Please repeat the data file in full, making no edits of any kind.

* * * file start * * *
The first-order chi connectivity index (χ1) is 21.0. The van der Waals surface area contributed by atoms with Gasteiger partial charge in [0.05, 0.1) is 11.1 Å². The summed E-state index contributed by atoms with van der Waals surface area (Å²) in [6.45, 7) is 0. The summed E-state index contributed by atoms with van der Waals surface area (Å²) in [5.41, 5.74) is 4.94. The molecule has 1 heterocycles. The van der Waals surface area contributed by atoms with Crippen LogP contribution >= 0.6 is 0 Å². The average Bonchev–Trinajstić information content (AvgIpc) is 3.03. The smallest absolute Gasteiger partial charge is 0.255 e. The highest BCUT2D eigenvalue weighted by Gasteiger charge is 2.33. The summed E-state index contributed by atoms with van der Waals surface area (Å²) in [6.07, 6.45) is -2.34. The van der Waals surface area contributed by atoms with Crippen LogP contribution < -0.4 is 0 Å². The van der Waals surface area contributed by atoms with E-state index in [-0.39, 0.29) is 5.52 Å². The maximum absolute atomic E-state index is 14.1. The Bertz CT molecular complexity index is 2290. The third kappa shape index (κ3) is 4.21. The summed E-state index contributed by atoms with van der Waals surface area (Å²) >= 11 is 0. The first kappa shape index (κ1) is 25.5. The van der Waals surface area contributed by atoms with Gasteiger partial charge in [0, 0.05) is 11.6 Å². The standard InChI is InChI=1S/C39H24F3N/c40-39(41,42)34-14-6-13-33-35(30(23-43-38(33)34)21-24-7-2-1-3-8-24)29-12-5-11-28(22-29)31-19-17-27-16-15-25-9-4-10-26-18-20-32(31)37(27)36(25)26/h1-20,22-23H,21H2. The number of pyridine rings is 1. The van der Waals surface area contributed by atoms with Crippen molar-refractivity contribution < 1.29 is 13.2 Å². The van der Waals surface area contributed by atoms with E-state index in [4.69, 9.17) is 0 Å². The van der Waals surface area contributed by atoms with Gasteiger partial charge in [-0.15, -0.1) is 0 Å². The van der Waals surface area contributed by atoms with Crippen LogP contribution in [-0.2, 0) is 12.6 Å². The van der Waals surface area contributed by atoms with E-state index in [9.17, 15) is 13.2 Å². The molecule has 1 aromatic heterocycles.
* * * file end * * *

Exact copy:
The first-order chi connectivity index (χ1) is 21.0. The van der Waals surface area contributed by atoms with Gasteiger partial charge in [0.05, 0.1) is 11.1 Å². The summed E-state index contributed by atoms with van der Waals surface area (Å²) in [6.45, 7) is 0. The summed E-state index contributed by atoms with van der Waals surface area (Å²) in [5.41, 5.74) is 4.94. The molecule has 1 heterocycles. The van der Waals surface area contributed by atoms with Crippen LogP contribution >= 0.6 is 0 Å². The average Bonchev–Trinajstić information content (AvgIpc) is 3.03. The smallest absolute Gasteiger partial charge is 0.255 e. The highest BCUT2D eigenvalue weighted by Gasteiger charge is 2.33. The summed E-state index contributed by atoms with van der Waals surface area (Å²) in [6.07, 6.45) is -2.34. The van der Waals surface area contributed by atoms with Crippen LogP contribution < -0.4 is 0 Å². The van der Waals surface area contributed by atoms with E-state index in [-0.39, 0.29) is 5.52 Å². The maximum absolute atomic E-state index is 14.1. The Bertz CT molecular complexity index is 2290. The third kappa shape index (κ3) is 4.21. The summed E-state index contributed by atoms with van der Waals surface area (Å²) >= 11 is 0. The first kappa shape index (κ1) is 25.5. The van der Waals surface area contributed by atoms with Gasteiger partial charge in [0, 0.05) is 11.6 Å². The standard InChI is InChI=1S/C39H24F3N/c40-39(41,42)34-14-6-13-33-35(30(23-43-38(33)34)21-24-7-2-1-3-8-24)29-12-5-11-28(22-29)31-19-17-27-16-15-25-9-4-10-26-18-20-32(31)37(27)36(25)26/h1-20,22-23H,21H2. The number of pyridine rings is 1. The van der Waals surface area contributed by atoms with Crippen molar-refractivity contribution < 1.29 is 13.2 Å². The van der Waals surface area contributed by atoms with E-state index in [4.69, 9.17) is 0 Å². The van der Waals surface area contributed by atoms with Gasteiger partial charge in [-0.15, -0.1) is 0 Å². The van der Waals surface area contributed by atoms with Crippen LogP contribution in [-0.2, 0) is 12.6 Å². The van der Waals surface area contributed by atoms with E-state index in [9.17, 15) is 13.2 Å². The molecule has 1 aromatic heterocycles.